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Jacoby v. Thomas

United States District Court, M.D. Alabama Northern Division.

February 27, 2019

BRENT JACOBY, Plaintiff,
v.
COMMISSIONER THOMAS, et al., Defendants.

          ORDER

          MYRON H. THOMPSON UNITED STATES DISTRICT JUDGE

         On January 11, 2019, the Eleventh Circuit remanded this action to the district court with the following instructions:

"This appeal is REMANDED, sua sponte, to the district court for the limited purpose of determining: (1) whether Appellant Brent Jacoby filed a prior, timely notice of appeal, and (2) if not, whether he merits reopening of the appeal period under Federal Rule of Appellate Procedure 4(a)(6). Mr. Jacoby's notice of appeal, dated October 20, 2018, is untimely to appeal from the district court's August 29, 2018 order granting summary judgment to the defendants on his 42 U.S.C. § 1983 complaint. 28 U.S.C. § 2107(a); Fed. R. App. P. 4(a)(1)(A), (c)(1); Green v. Drug Enf't Admin., 606 F.3d 1296, 1300-01 (11th Cir. 2010); see also Daniels v. United States, 809 F.3d 588, 589 (11th Cir. 2015).
"However, in his notice of appeal, Mr. Jacoby indicates that his mail was not reaching the district court and that his mail had been two or three weeks late in getting to him. He also states that he filed a prior notice of appeal in the case, though no such notice had been docketed. Thus, there are factual questions as to whether Mr. Jacoby filed a prior, timely notice of appeal, and if he did not, whether reopening of the appeal period under Fed. R. App. P. 4(a)(6) is merited. Fed. R. App. P. 4(a)(6); Sanders v. United States, 113 F.3d 184, 186 n.2, 187 (11th Cir. 1997).
"Upon making its determinations, the district court shall return the case, as supplemented, to this Court for further proceedings."

         1th Circuit Remand Order (doc. no. 72).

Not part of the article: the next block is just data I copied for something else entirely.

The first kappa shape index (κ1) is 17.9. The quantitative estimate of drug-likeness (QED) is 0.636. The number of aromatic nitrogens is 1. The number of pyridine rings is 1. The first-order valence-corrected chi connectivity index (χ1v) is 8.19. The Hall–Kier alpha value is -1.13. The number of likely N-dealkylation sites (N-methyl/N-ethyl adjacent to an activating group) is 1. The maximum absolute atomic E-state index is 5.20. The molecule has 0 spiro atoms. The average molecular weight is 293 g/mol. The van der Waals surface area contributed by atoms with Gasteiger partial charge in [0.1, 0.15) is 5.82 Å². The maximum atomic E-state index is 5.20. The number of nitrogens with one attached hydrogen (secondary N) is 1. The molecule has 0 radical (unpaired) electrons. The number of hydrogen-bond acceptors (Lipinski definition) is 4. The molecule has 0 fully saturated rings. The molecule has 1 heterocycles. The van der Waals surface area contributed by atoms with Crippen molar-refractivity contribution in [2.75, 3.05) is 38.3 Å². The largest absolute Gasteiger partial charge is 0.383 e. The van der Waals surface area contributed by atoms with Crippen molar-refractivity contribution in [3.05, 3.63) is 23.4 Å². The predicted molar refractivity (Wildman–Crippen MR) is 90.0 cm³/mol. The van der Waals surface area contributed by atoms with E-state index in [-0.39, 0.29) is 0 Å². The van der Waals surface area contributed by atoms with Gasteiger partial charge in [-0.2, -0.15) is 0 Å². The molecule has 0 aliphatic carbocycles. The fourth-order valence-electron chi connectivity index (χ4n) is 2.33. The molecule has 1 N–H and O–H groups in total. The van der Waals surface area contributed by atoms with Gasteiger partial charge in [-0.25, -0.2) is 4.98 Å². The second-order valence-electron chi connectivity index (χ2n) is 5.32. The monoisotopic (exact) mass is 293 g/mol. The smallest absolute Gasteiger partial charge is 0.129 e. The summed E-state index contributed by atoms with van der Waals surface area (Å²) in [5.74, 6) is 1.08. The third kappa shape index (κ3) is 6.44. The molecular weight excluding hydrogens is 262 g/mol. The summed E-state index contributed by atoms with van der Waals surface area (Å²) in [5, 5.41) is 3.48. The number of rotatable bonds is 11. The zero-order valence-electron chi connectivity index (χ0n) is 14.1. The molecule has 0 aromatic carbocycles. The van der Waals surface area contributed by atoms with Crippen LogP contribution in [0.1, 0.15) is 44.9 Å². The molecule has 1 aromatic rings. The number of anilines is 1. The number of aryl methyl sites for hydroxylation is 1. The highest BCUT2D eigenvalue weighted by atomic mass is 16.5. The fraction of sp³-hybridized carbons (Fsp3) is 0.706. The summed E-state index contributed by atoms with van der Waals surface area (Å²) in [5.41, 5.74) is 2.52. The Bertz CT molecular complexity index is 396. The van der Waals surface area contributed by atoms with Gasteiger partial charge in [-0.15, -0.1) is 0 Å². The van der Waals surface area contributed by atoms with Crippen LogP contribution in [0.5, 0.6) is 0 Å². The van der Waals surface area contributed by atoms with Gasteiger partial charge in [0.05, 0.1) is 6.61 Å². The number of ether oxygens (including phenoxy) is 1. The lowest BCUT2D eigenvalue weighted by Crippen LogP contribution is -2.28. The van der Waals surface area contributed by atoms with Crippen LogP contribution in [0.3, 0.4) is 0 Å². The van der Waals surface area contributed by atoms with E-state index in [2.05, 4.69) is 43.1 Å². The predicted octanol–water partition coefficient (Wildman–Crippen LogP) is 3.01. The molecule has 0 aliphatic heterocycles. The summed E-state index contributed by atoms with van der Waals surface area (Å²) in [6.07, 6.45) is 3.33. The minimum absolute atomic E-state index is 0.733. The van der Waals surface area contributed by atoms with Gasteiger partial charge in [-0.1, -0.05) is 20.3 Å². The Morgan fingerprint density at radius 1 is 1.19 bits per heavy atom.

The court first turns to whether plaintiff Jacoby filed a prior, timely notice of appeal. Upon careful review of the record, it appears that on August 1, 2018, he filed a document entitled “Motion for a Continuance To File Objections and or a Notice of Appeal of the Magistrate Judge Recommendations to dismiss my Claim in Whole” (doc. no. 63).[1] The clerk of court docketed this filing as a “motion for continuance to file objections” but did not treat it as a containing a notice of appeal, and this court did not recognize it as an appeal notice at the time. However, even if the court back then had treated that document as containing a notice of appeal (or even were to do so now), the notice would not benefit Jacoby now. The notice was filed after entry of the magistrate judge's recommendation but about a month before entry of the final judgment adopting the recommendation. Because the magistrate judge's recommendation was not final and appealable, the notice of appeal “was not valid to perfect the appeal as of the date of the district court's judgment.” Perez-Priego v. Alachua Cty. Clerk of Court, 148 F.3d 1272, 1273 (11th Cir. 1998). Therefore, the court concludes that, while Jacoby did file an earlier notice of appeal, it was not a timely appeal as to the judgment he now seeks to overturn.